The European Parliament last month voted by a clear majority to accept proposed legislation in relation to improved minimum compensation requirements for bus and coach passengers. With a majority of 557 for, 30 against and 23 abstentions, the motion was unanimously carried.
Prepare to hiss and boo: The EC has accepted proposed legislation that will see some small operators' businesses close; see drivers made redundant; and increases in fares.
What does it mean for UK bus and coach companies?
The proposed legislation aims to provide a universal response to four key issues:
1. the liability of operators in case of an accident
2. the liability of operators in case of loss or damage to a passenger’s luggage
3. the assistance to be provided to persons with disabilities and reduced mobility
4. the liability of operators in the case of cancellation or delay.
Effectively, the European Parliament wants to bring the type of compensation bus and coach passengers are entitled to in line with that offered by the aviation industry. This includes overnight hotel accommodation should an operator’s last journey fail to operate and the passenger has no means to return home.
The proposed legislation will see operators liable for loss or damage resulting in the death or personal injury of passengers to the value of 220,000 Euros. This pertains to accidents arising from operators’ services/hires and covers passengers either on, boarding or alighting an operator’s vehicle. Operators will no longer be able to offer a limited liability or to exclude themselves from offering one at all. Should the accident be proven to result from the passenger’s own negligence or directly his or her fault, operators will continue to be required to offer nothing.
Prepare to cheer: only if the British government has the will to push hard for our own amendments to the legislation, which would see local bus services excluded.
An advance payment of not less than 21,000 Euros should be made to the family of a passenger who dies as the result of an accident on board an operator’s vehicle where the passenger has not taken out travel insurance. This will not represent an admission of guilt on the part of the operator, though is non-refundable unless the subsequent Police investigation should find the operator innocent of all charges. A similar advance payment must also be paid to a claimant suffering injury within 15 days after the claimant’s identity has been established. The amount is to reflect the claimant’s immediate economic needs based on the damage suffered.
Bus and coach operators will be expected to produce their timetables and holiday brochures in different formats: text, braille, audio, video +/or electronic, such as pictograms, automated stop announcements and subtitling.
What are the direct effects operators will face?
The damaging effect these new powers will have on small and medium-sized bus and coach operators in the UK is going to be significant. One operator and member of the LEYTR told us that he simply would cease trading if forced to offer accommodation to passengers if his last bus of the day failed to operate due to a mechanical problem. Contemplation for an increase in his company’s insurance premium was likely to be so high that up to one-third of his workforce would have to be “let go” to pay for an estimated 85% dividend upsurge. This being “not an option” would lead to only one thing: an increase in fares, which in turn “would almost certainly result in fewer passengers willing to travel.”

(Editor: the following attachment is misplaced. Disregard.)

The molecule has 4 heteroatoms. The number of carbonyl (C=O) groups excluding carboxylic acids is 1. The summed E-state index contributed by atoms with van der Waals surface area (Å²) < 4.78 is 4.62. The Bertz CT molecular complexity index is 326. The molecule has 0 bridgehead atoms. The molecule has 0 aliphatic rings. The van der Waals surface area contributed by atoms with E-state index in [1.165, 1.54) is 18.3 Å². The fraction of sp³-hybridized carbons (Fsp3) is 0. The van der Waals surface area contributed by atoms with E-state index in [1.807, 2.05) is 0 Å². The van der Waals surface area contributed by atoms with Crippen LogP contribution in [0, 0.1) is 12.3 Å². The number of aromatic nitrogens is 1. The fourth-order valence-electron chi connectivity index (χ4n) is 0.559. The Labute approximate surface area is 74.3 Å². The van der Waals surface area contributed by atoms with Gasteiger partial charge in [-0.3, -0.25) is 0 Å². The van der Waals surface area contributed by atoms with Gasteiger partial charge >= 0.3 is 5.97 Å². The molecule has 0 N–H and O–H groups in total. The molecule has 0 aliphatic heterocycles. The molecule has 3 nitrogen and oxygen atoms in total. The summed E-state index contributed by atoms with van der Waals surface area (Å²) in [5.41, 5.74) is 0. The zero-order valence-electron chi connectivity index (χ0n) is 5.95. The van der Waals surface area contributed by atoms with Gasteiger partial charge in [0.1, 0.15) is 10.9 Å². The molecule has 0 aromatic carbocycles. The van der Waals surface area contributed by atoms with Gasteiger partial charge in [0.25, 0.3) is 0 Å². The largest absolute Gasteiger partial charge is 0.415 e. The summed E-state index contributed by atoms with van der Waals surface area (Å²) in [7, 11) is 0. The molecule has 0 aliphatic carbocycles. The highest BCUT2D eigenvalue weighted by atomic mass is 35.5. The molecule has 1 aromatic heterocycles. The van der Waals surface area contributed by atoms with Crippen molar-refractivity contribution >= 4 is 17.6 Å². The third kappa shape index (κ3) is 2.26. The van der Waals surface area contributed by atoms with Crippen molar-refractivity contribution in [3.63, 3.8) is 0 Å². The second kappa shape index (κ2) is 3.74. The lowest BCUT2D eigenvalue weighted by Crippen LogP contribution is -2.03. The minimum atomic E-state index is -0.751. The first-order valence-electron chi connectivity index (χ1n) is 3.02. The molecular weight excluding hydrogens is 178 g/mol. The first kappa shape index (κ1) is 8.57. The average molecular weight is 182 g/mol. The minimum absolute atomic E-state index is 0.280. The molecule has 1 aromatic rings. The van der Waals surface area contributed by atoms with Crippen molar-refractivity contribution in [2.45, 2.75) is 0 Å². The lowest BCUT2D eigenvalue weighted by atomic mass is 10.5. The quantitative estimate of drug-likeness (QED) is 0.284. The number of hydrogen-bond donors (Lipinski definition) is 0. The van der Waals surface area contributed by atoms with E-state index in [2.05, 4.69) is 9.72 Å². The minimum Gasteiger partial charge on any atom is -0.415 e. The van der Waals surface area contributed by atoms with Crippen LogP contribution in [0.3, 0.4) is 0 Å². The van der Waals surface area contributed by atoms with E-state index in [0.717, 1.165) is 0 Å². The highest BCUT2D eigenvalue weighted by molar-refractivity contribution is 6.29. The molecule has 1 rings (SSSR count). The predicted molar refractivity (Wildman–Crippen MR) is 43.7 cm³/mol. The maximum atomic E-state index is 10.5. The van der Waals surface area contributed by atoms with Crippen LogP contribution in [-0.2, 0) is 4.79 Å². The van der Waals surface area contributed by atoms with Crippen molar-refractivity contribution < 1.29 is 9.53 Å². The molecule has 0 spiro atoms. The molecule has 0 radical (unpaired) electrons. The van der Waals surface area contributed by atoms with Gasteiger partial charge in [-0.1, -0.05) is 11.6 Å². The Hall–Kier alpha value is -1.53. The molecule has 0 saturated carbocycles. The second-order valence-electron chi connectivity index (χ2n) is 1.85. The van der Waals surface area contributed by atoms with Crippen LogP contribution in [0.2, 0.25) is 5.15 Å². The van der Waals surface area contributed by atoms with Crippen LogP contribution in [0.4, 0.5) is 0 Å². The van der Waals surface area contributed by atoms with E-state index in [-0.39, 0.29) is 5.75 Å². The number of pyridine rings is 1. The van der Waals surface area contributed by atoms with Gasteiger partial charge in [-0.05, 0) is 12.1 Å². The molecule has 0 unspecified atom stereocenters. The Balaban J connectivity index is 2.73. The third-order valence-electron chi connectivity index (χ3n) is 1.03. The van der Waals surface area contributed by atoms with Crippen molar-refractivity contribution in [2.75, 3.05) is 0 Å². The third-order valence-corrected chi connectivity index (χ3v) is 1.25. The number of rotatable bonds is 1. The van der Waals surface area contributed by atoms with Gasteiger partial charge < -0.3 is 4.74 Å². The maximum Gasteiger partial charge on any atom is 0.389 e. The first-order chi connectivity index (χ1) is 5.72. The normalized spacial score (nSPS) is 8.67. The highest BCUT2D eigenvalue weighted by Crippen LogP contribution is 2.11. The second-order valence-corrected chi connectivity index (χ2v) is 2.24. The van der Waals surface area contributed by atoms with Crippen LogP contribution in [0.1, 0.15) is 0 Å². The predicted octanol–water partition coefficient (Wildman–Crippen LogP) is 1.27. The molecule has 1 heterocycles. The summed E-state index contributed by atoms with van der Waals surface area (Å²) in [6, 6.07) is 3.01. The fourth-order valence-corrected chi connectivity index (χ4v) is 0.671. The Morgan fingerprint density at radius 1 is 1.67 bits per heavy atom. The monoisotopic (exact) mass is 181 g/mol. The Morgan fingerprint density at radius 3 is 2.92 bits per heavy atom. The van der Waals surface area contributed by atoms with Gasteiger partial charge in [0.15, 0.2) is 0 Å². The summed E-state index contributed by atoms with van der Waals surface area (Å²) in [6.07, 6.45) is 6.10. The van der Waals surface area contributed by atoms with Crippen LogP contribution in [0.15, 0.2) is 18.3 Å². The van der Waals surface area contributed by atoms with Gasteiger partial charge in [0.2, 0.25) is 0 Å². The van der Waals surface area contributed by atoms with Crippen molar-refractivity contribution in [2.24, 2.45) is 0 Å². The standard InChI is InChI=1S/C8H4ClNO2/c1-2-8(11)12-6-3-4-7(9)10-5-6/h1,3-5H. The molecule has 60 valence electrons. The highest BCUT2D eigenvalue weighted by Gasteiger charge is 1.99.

There had been hope that the proposed legislation would exclude urban, suburban and regional services, though this did not happen. Services will escape the legislation however if they are operated under contract to a local authority and that comparable rights to those being implemented were assured within this local authority contract. This of course moves the emphasis from operator to local authority – many of whom will be equally unwilling to have to pick up the tab for unnecessary passenger claims.
One of the main arguments against the legislation’s introduction is that this will now give bus and coach passengers better rights than car and motorcycle passengers. Is this fair? The European Community has failed to produce evidence that states unequivocally that currently bus and coach passengers are not receiving adequate remuneration for loss, damage and non-operation of services. By introducing legislation that favours the passenger while at the same time significantly burdens the operator the prospect of increased fraudulent claims is likely.
Is it right that Mrs Higgins from Chipping Norton is entitled to the same recompense when her number 52 bus doesn't run compared to when she's stranded in Athens due to EasyJet messing up her booking?
Who’s fighting our corner?
The Association of British Insurers believes that bus/coach passengers already have suitable existing legislation to appropriately cover loss, damage and excessive inconvenience. The Confederation of Passenger Transport would like to see the exclusion of all local registered bus services from the proposed legislation; so too should short-distance international coach services.
The Next Step
The Department for Transport launched a UK consultation on the proposals, which closed last month. Those who provided responses will help make the government’s decision whether or not to adopt their suggestions. At the same time, all other member states will do the same and will all report back to the European Parliament to discuss possible amendments to the proposals.
Any agreed amendments will be reported back to each member state where further debate is likely. A projected implementation date is also likely to be announced, though it is likely to be a further two years before the UK has to adopt the legislation in full. (GL)